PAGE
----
Floating aka Das Floß! (2015, directed by Julia C. Kaiser, written by Julia C. Kaiser and Julia Becker)
[30 of 52 in #52FilmsByWomen]
Katha and Jana, a couple soon to be married, sets off on their own separate weekend-long bachelorette parties. Jana throws a party with her friends at her own home, while Katha is taken on a boat trip with her brother, childhood friends, and somewhat awkwardly, Momo who is the potential sperm donor for the couple.
The story mostly focuses on Katha’s boat trip, where we explore her character through her interactions and stories from her brother and friends on the boat. Though we occasionally the movie checks in on Jana, who is mostly drunk throughout her own party.
To me, this movie is mostly entertaining in the sense of vicariously enjoying a fun weekend boat trip with friends. There isn’t much conflict or obstacles in the story, and everything goes relatively smooth. The presence of Momo the potential sperm donor does introduce a bit of awkwardness with Katha, but mostly even he gets along pretty well with the rest of the group. Conflict doesn’t seem to be the main purpose of this film as much as an delving into the mind of a person who’s about to have a big change in her life. Getting married and having kids is a big decision, and very much an irreversible one. In Floating!, we see how Katha confronts this in the company of her closest friends.
Ruby Sparks (2012, directed by Jonathan Dayton and Valerie Faris, written by Zoe Kazan)
[No. 28 of 52 in #52FilmsByWomen]
This is a strange and quirky movie, probably along the lines of Adaptation or other Charlie Kaufman-type stories. It tells the story of a novelist whose character he imagines miraculously comes to life.
This movie is a great deconstruction of the Manic Pixie Dream Girl (MPDG) trope. Since Ruby Sparks (Zoe Kazan) is, by design, a young white man’s concept of an ideal girlfriend. She’s beautiful, spontaneous, fun, and just weird enough to be considered quirky yet not too weird as to be considered crazy or unlikeable. She claims that ‘she’s a mess’, but we don’t really see how ‘messy’ she is.
While writer Zoe Kazan has stated that we should not call Ruby a MPDG, and the use of that term is too reductive, the story does touch upon similar ideas and contexts that prompts people to invoke that term. The movie pokes at the the concept of what a ‘perfect girlfriend’ or ‘perfect relationship’ as envisioned by a young heterosexual man. This is interesting to think about since almost all media is designed to pander to, and also influence the the ideals and desires of the straight young adult (white/privileged) men. So much media is designed so that female characters hare of the optimum desirability to the men, or have some personality archetype that serves the development of the male character.
Perhaps the true core of the movie functions even if we put aside MPDGs the media, or gender. Ruby Sparks shows us how our idea of the ‘perfect relationship’ doesn’t really work in practice. It asks the inevitable question that even if someone is lucky enough to meet such a ‘perfect person’, what would happen next?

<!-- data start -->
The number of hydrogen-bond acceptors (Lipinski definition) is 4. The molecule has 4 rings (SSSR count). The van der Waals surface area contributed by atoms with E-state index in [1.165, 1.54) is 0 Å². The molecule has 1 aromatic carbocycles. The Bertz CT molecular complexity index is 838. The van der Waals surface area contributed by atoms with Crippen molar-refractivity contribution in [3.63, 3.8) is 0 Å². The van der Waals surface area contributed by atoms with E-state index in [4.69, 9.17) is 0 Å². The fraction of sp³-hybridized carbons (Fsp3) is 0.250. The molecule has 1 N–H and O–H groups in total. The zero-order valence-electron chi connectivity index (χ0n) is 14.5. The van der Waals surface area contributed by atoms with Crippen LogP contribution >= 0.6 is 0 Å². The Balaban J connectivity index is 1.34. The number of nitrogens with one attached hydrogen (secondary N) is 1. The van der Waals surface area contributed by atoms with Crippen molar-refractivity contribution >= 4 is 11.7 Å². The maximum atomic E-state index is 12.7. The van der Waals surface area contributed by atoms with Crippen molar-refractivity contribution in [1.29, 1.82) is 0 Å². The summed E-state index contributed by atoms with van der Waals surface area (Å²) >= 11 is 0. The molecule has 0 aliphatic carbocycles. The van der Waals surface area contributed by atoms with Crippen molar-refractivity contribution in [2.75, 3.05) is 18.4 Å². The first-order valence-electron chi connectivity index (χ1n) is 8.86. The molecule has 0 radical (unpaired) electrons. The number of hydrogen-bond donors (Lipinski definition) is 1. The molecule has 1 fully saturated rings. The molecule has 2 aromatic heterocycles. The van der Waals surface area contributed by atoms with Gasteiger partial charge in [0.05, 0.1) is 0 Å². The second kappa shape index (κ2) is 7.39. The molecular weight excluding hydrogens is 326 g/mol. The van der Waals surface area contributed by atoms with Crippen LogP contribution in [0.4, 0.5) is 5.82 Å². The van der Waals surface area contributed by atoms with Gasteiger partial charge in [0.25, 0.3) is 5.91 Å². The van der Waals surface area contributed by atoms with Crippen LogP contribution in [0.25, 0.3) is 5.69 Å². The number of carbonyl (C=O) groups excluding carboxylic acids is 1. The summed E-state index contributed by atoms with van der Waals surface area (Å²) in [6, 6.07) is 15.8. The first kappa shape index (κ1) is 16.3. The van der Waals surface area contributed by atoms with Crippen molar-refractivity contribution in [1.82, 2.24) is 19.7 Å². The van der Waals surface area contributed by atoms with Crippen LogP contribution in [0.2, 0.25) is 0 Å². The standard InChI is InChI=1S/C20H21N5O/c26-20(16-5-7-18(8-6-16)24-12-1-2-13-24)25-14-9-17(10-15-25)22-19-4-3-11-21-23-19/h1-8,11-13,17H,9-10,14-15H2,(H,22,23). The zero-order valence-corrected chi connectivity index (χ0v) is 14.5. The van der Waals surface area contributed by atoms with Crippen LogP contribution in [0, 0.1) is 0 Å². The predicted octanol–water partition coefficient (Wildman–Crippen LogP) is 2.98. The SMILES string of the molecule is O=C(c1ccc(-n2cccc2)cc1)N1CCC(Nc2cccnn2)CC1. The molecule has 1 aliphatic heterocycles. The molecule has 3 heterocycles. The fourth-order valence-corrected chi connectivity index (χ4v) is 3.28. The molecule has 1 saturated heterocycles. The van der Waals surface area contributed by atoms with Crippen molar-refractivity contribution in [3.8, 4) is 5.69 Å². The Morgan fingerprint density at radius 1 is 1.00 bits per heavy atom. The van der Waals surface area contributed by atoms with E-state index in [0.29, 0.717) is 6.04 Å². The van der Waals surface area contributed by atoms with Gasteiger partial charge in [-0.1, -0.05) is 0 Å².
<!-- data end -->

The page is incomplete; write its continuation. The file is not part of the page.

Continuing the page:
As humans, we are flawed and constantly change. So even if we manage to find a ‘perfect relationship’, our ideas of perfection inevitably change as we grow and learn. Would the relationship remain ‘perfect’ forever?
An / Sweet Bean (2015, written and directed by Naomi Kawase, based on the novel by Durian Sukegawa)
[27 of 52 in #52FilmsByWomen]
An is slow, but sweet and charming movie about appreciating the beauty of the small things in life and nature. It is about a baker named Sentaro (Masatoshi Nagase) who makes and sells dorayaki. He has a dark past that is eventually revealed in the course of the movie, and is generally grumpy and jaded. Tokue (Kirin Kiki) approaches him for a job. Her home-cooked red bean paste (An) impresses him, and he hires her to teach him the recipe.
The plot is simple, but like Tokue’s philosophy, the beauty lies in appreciating the simple and small moments in everything.
Ange & Gabrielle (2015, written and directed by Anne Giafferi)
[No. 26 of 52 in #52FilmsByWomen (halfway point!)]
Almost like Lolo, this is another French comedy about two single parents with teenage children meeting each other. But the premise here is different, as the reason that these two people met in the first place was because Ange’s (Patrick Bruel) son has gotten Gabrielle’s (Isabelle Carré) daughter pregnant. Gabrielle tries to convince Ange to convince his son to take responsibility for the baby. This is especially hard for Ange as he has never even met his son before.
The story is largely about how people come to grips with parenthood, and how the lives of people get bound together by their children. This is a very charming comedy, and I probably like this more than Lolo. The chemistry between Isabelle Carré and Patrick Bruel is fantastic.